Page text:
Tights used to mask crash police car's emergency lights

police vehicle
Image caption The lights in the front grille on the unmarked police car had been obscured

Nylon tights were used to mask the emergency lights on an unmarked police car involved in a crash, the police watchdog has said.

The North Wales Police officer driving the BMW was seriously injured when his car hit a lorry in a lay-by.

An investigation by the force found the tights covering the front grille significantly reduced the light output.

The Independent Office for Police Conduct (IOPC) said there should be a national policy on covering lights.

The police probe found the officer had turned into the lay-by to avoid a vehicle which moved into his lane on a dual carriageway.

It discovered the blue lights in the front grille had been covered with tights to help prevent members of the public identifying it as a police car when the lights were not being used.

The inquiry concluded the tights could not be ruled out as a contributory factor to the crash.

It said they made it extremely difficult for the driver of the vehicle on the dual carriageway to see the flashing lights.

The subsequent IOPC investigation identified no national standardisation for covering lights and, as a result, a number of police forces were using various methods - including nylon tights.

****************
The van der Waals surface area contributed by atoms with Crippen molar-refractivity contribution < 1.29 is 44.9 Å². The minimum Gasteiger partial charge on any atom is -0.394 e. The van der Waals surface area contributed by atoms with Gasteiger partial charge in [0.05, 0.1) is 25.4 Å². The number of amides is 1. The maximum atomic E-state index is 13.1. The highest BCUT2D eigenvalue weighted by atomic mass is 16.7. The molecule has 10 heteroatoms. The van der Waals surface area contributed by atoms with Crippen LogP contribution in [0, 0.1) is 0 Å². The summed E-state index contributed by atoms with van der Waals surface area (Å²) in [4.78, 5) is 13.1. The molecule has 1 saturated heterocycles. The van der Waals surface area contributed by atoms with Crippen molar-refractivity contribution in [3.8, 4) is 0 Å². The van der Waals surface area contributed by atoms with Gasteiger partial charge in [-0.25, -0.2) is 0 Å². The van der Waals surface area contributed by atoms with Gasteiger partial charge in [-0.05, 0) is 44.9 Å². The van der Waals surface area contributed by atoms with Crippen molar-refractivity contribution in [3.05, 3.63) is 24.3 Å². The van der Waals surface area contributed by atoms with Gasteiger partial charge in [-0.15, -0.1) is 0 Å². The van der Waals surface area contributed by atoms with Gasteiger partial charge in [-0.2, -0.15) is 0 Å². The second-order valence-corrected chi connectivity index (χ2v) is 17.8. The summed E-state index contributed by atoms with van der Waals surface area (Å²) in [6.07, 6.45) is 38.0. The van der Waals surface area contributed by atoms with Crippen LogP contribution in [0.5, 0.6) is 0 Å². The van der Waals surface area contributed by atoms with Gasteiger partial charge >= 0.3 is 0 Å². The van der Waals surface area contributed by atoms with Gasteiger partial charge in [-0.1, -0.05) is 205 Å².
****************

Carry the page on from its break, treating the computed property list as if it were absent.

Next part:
Catrin Evans, the IOPC's director for Wales, said: "Any modifications made ought to be tested and approved by experts rather than using ad hoc solutions that may not be the safest method.

"For the safety of police drivers and the public alike, testing would also help make sure that any coverings do not significantly limit the visibility of the emergency blue lights."

The IOPC's recommendations have been accepted by the National Police Chiefs' Council which has now commissioned a working group to produce the new policy.

The watchdog found no case to answer for the officers involved in covering the grille lights.

No members of the public were hurt in the crash.

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